- The Washington Times - Friday, January 20, 2012

Which nation will be the world’s leading superpower a few decades from now? I fervently hope it is the United States, and I have great faith in American ingenuity. But the Obama administration’s rejection of the Keystone XL pipeline is a reminder of why our No. 1 position is in jeopardy.

The Keystone XL pipeline would bring oil from the Canadian oil sands and North Dakota’s Bakken Formation to U.S. refineries on the Gulf Coast. The pipeline has been in the regulatory approval process since 2008. Its eight-volume environmental impact statement was produced following myriad studies, hearings, public comments and reviews by multiple agencies and each of the states along the route.

However, the Obama administration decided the proposal had not been studied enough. It delayed a decision in November. Congress responded and gave President Obama 60 days to make the simple determination of whether the pipeline was in the “national interest.”

This seems like a truly simple determination. Iran is threatening to blockade the 20 percent of the world’s oil supply that flows through the Strait of Hormuz. The American economy is struggling from high unemployment. The volatility of oil prices, reflected in periodic spikes at the gas pump, is a threat to productivity. A privately funded pipeline project that would create tens of thousands of jobs while helping stabilize America’s energy supply clearly seems to be in the national interest.

Instead, the Obama administration found that a bureaucratic desire for more study outweighed the rest of the national interest.

The door is now open for Canadian oil to go to China. Canadians are already considering an alternative pipeline from the oil sands region to Canada’s West Coast, so oil can be transported on tankers to China. China will be happy to step in and gain long-term commitments to acquire the oil supply. Once those commitments are made and a West Coast pipeline is started, it may take years before new or expanded oil sands facilities again make oil available for U.S. markets.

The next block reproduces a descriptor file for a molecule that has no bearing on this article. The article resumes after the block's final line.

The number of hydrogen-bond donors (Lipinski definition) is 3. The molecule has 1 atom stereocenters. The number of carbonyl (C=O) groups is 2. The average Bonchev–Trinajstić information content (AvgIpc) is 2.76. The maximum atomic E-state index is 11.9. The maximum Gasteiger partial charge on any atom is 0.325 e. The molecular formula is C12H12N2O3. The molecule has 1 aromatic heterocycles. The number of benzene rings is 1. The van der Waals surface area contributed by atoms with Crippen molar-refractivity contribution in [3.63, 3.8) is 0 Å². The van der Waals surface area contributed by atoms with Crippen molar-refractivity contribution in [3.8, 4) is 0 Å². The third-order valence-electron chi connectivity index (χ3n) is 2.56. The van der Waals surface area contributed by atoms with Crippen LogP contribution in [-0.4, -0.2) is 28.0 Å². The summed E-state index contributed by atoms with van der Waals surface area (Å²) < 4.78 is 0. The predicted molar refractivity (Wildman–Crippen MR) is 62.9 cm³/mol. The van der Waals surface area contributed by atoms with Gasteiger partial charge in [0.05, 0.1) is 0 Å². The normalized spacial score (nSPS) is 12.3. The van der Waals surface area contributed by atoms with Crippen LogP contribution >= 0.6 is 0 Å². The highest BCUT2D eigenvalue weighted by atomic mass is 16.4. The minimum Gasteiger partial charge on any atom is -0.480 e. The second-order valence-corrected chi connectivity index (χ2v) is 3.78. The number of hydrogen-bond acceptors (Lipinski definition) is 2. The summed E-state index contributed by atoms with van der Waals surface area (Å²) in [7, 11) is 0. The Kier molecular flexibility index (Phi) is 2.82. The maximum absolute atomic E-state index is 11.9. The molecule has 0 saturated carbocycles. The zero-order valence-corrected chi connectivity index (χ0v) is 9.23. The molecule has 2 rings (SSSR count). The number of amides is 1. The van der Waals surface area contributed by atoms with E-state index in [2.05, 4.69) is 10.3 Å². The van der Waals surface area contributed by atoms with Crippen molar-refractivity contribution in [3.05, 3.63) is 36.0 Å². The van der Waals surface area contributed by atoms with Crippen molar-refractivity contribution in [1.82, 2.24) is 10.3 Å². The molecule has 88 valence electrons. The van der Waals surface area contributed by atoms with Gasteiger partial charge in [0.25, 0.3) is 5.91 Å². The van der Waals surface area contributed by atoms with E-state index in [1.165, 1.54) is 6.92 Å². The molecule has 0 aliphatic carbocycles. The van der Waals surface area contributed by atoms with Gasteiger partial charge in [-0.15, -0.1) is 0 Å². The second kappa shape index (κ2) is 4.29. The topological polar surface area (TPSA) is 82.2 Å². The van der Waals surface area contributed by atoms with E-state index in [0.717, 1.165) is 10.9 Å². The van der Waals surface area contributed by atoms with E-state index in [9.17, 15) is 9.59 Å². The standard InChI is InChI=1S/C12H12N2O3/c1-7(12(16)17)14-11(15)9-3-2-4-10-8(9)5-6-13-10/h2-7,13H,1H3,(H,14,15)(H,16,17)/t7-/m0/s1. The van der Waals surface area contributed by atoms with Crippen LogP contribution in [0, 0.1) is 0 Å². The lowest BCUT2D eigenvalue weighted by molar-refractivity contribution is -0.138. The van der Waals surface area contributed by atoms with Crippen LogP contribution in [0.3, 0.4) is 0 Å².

The United States has, in essence, surrendered its place at the front of the line to purchase Canadian oil.

Even from an environmental perspective, the Obama decision is a loser.The world’s second-largest oil resource will continue to be produced. Instead of a straightforward pipeline to the U.S., the oil will travel by tankers across the Pacific. U.S. fuel requirements will be filled by oil tankers crossing the Atlantic. Jobs that could have been here will be overseas.

The ramifications for business investment in the United States are even more disturbing. The Keystone decision tells investors that the U.S. has an unpredictable business climate. Companies can invest years and many millions of dollars to seek permits and, ultimately, be stymied by politics.

Contrast our approach with China’s. China astutely has assured its future supply of oil and other energy resources. Over the past decade, the Chinese have gone around the world negotiating long-term supply deals. The U.S., instead, has rejected an oil supply laid at our doorstep. Which nation is making better preparations to be the superpower of the future?

Gale Norton was secretary of the interior in the George W. Bush administrtion. She is president of Norton Regulatory Strategies.

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